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Also in the news / Lerwick cemetery tours, A&E waiting times, fundraising auction, Boaty McBoatface

The graveyard at the Knab in Lerwick. Photo: Shetland News

THE COMMONWEALTH War Graves Commission is introducing walking tours in Lerwick to help people discover the World War heritage on their doorstep.

The free guided tours will take place once a month from July to October at the Lerwick Cemetery and will give people the chance to discover the stories of the men and women who are buried in their community.

The cemetery contains 42 Commonwealth burials of the First World War. There are a further 74 from the Second World War, including two unidentified sailors of the Royal Navy and one unidentified seaman of the Merchant Navy. There are also three Norwegian war burials here.

The tours will be led by local resident, Jon Sandison, who is a teacher and volunteers for the commission as a tour guide and speaker. Bookings can be made here.

NHS Shetland has been praised after the Gilbert Bain Hospital once again met A&E waiting time targets.

For the week ending 4 July 97.1 per cent of people were seen in A&E within four hours.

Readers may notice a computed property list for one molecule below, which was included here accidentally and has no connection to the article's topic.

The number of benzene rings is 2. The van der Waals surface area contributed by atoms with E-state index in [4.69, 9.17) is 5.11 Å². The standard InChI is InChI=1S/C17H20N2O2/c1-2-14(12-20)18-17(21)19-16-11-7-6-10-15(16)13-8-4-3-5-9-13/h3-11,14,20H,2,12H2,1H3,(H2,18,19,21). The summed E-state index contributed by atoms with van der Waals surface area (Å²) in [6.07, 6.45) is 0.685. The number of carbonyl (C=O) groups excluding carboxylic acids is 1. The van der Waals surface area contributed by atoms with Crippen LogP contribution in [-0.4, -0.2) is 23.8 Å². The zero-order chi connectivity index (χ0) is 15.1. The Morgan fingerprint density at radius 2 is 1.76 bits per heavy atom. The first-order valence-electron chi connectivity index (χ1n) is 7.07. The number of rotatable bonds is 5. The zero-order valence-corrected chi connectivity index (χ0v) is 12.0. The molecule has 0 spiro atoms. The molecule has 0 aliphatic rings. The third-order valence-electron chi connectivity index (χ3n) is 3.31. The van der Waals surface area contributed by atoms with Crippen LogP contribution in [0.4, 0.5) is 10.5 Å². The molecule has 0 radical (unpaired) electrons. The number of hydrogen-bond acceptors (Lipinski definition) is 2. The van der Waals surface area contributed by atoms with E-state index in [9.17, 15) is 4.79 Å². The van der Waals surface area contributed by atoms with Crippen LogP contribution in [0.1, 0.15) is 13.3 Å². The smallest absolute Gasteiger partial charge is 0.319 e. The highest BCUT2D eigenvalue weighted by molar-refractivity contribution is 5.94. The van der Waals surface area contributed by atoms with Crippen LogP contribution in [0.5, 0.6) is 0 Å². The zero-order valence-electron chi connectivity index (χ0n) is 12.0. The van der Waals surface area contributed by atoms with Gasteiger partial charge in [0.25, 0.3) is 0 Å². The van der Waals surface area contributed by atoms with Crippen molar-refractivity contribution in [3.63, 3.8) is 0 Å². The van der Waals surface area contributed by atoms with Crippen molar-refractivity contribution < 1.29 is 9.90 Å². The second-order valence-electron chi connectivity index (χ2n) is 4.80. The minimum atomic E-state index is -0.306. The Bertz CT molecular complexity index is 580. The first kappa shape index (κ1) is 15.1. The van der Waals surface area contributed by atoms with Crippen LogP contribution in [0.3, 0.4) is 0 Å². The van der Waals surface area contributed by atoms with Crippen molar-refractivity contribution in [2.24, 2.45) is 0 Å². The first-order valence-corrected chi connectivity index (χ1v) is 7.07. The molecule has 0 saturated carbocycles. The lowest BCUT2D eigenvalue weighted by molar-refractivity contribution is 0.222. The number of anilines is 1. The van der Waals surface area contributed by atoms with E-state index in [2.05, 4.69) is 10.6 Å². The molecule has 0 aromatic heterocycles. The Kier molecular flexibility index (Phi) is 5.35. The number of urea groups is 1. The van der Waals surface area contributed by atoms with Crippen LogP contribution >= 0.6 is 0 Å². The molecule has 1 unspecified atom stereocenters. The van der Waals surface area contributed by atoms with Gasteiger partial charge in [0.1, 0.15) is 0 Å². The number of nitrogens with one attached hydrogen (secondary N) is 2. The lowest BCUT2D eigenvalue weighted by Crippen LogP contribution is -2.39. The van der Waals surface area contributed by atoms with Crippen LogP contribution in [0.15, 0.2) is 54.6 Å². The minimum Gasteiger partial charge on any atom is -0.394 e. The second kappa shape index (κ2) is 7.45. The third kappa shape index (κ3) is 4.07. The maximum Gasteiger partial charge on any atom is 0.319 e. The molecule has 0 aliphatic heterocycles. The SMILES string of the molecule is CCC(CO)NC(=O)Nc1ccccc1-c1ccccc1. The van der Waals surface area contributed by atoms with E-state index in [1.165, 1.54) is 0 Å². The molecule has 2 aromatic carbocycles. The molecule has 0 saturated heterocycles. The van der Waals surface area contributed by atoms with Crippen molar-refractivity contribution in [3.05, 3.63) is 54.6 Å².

The target is 95 per cent, but only the Shetland and Orkney health boards met this in the latest figures.

Highlands and Islands MSP Jamie Halcro Johnston said: “Orkney and Shetland are the only health boards to actually meet the Scottish Government’s target of 95 per cent, and our thanks go to all our hard-working NHS staff here in the Northern Isles.

“However, the overall figures for Scotland remain very concerning as not even one mainland board has been able to meet the national target.”

AN AUCTION of donated items raising funds for teacher training and education in Sierra Leone is taking place this weekend.

The online auction, organised by Julia Odie, is being held on Facebook.

Bidding starts at 9am on Saturday (17 July) and ends on 9pm on Sunday.

Up for grabs is local artwork and hand-knitted clothes, amongst many other items.

A ROBOT submarine called Boaty McBoatface is set to launch from Shetland to carry out environmental assessments at three decommissioning sites in the northern North Sea.

The submarine was named that following a public vote to name a new £200 million research ship.

The joke moniker Boaty McBoatface won the vote – and the nation’s hearts – but the company decided against using it for the ship, and instead named the robot submarine that instead.

The research on end of life oil fields, by the National Oceanography Centre, will see its first robotic mission start in summer 2022.